The middle classes rushed to public schools, only to find that it would take a gross income of £100,000 a year just to educate two children there – that’s before any other expenses, including the confiscatory taxes. Read medicine for education, the NHS for the comprehensives and BUPA for public schools, and the situation in healthcare is exactly the same.

As a result, a growing proportion of public school pupils come from foreign families with rather shady sources of income. The same families are increasingly becoming the only ones able to afford living in safe neighbourhoods or being treated in safe hospitals.

More and more, the middle classes are squeezed out of existence. Britain is clearly moving towards a third-world social structure, with a small elite ruling the roost and the rest amalgamated into an impoverished déclassé mass of humanity.

If you can afford to remain middle class, congratulations. If you can’t, you can console yourself by living in a democracy.

Did I malign the Pope?

The other day I wrote a knockabout spoof of an interview given by Pope Francis to a Jesuit magazine, as it was reported in the press.

However, a highly respectable Catholic thinker took exception to my having based the spoof on newspaper reports and not on the full text. Since I do respect him highly, I was suitably contrite: it is indeed lazy and slipshod to ignore primary sources.

My friend kindly provided the full text of the interview. In the good Christian tradition he clearly expected me to atone for my sins by acknowledging how wrong I was. “You may still not like what you read,” he said, “but you will at least do him justice.”

Well, as far as the first part is concerned, my friend got it in one: I don’t like what I’ve now read. As to the second part, the only thing I can do is comment on the text. If my justice happens to be of the rough variety, then so be it. Dura lex, sed lex, as His Holiness would say.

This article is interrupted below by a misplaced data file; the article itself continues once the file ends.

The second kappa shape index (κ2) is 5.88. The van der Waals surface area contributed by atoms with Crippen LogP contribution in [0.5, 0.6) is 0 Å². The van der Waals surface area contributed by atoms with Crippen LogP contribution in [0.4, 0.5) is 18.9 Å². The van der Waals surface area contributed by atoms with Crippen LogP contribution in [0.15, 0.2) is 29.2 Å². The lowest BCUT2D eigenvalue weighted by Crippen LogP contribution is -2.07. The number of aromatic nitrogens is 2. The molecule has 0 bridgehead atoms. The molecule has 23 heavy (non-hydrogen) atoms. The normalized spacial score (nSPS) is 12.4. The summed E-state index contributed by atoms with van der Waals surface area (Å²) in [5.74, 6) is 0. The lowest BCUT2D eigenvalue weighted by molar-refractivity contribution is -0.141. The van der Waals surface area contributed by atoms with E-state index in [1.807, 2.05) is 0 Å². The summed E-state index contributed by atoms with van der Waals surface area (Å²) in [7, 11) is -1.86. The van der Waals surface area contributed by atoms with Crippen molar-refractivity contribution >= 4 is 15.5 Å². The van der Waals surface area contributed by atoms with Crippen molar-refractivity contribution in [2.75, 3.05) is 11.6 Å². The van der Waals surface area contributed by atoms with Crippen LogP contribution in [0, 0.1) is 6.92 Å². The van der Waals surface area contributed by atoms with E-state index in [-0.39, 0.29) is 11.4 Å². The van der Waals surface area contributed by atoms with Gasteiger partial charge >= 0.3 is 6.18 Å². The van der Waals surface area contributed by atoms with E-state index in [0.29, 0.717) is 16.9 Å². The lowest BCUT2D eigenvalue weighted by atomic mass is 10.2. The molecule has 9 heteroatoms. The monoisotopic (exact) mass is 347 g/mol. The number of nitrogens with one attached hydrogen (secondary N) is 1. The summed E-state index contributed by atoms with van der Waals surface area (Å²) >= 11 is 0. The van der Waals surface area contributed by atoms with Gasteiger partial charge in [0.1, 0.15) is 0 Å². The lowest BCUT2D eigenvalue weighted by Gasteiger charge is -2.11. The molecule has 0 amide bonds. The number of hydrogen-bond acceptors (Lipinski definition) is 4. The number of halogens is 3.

At the very beginning, Pope Francis issues a disclaimer, “I have never been a right-winger.” Then he goes on to prove that he’s indeed exactly the opposite of that.

However, he reassures the readers that he’s no populist. Sorry, Your Holiness. It’s just that we were misled by such statements as, “The people itself constitutes a subject. And the church is the people of God on the journey through history, with joys and sorrows. Thinking with the church, therefore, is my way of being a part of this people.” 

I’m not sure I understand the denotation, but the connotation is clear enough, and if this isn’t populist, I don’t know what is. In general one has to go more by the overall tenor of the Pope’s pronouncements, rather than by what he actually says. For he doesn’t say very much.

Left-wing theologians, like left-wing politicians, seldom say anything of substance, right, wrong or indifferent. Their stock in trade is platitudes, truisms and bien-pensant generalities.

Some of the Pope’s truisms are indeed true, as when he says that, “The most important thing is the first proclamation: Jesus Christ has saved you.”

Verily, a Christian is someone who believes he was saved by Jesus Christ. Similarly, a footballer is someone who kicks the ball and a musician is someone who plays an instrument. All of those things are true. So true in fact that none needs saying.

When asked a question demanding a meaty answer, the Pope sticks to marshmallows instead. For example, when ecumenism comes up, the Pope mentions the importance of ‘dialogue’.

“The joint effort of reflection, looking at how the church was governed in the early centuries, before the break-up between East and West, will bear fruit in due time. In ecumenical relations it is important not only to know each other better, but also to recognise what the Spirit has sown in the other as a gift for us.”

And specifically, Your Holiness? ‘The joint effort of reflection’ has been going on for over a millennium, and the two Churches still cordially loathe each other. If continuing dialogue ‘will bear fruit in due time’, when is the time due? Another millennium? Two?

Such shilly-shallying looks particularly lamentable by contrast to the way the Pope’s predecessor tackled such thorny issues.

Pope Benedict didn’t limit himself to ‘dialogue’. He extended a generous offer of the ordinariate to those Anglicans who’ve had enough of female lesbian priests and similarly progressive innovations. But then conservatives do tend to prefer talking in concrete terms.

Unsurprisingly the Pope is an enthusiastic supporter of Vatican II: “Vatican II was a re-reading of the Gospel in light of contemporary culture,” he says. “Its fruits are enormous. Just recall the liturgy. The work of liturgical reform has been a service to the people as a re-reading of the Gospel from a concrete historical situation.”